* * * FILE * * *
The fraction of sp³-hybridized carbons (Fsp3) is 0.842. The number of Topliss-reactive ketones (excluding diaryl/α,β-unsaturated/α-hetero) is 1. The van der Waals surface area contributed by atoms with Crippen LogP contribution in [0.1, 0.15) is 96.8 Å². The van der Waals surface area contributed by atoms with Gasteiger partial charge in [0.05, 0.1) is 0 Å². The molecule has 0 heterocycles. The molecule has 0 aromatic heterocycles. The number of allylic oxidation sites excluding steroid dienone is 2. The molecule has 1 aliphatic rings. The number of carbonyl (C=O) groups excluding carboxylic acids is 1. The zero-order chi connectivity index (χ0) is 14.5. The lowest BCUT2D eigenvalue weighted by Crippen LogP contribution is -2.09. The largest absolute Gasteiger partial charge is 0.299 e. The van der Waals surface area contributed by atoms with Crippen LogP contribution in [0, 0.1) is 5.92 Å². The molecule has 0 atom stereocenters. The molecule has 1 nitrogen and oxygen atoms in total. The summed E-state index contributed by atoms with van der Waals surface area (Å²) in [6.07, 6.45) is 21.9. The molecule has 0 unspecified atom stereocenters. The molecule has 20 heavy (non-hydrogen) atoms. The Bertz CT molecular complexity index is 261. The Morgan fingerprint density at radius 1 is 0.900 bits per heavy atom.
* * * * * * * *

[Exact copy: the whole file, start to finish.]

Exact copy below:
The fraction of sp³-hybridized carbons (Fsp3) is 0.842. The number of Topliss-reactive ketones (excluding diaryl/α,β-unsaturated/α-hetero) is 1. The van der Waals surface area contributed by atoms with Crippen LogP contribution in [0.1, 0.15) is 96.8 Å². The van der Waals surface area contributed by atoms with Gasteiger partial charge in [0.05, 0.1) is 0 Å². The molecule has 0 heterocycles. The molecule has 0 aromatic heterocycles. The number of allylic oxidation sites excluding steroid dienone is 2. The molecule has 1 aliphatic rings. The number of carbonyl (C=O) groups excluding carboxylic acids is 1. The zero-order chi connectivity index (χ0) is 14.5. The lowest BCUT2D eigenvalue weighted by Crippen LogP contribution is -2.09. The largest absolute Gasteiger partial charge is 0.299 e. The van der Waals surface area contributed by atoms with Crippen LogP contribution in [0, 0.1) is 5.92 Å². The molecule has 0 atom stereocenters. The molecule has 1 nitrogen and oxygen atoms in total. The summed E-state index contributed by atoms with van der Waals surface area (Å²) in [6.07, 6.45) is 21.9. The molecule has 0 unspecified atom stereocenters. The molecule has 20 heavy (non-hydrogen) atoms. The Bertz CT molecular complexity index is 261. The Morgan fingerprint density at radius 1 is 0.900 bits per heavy atom.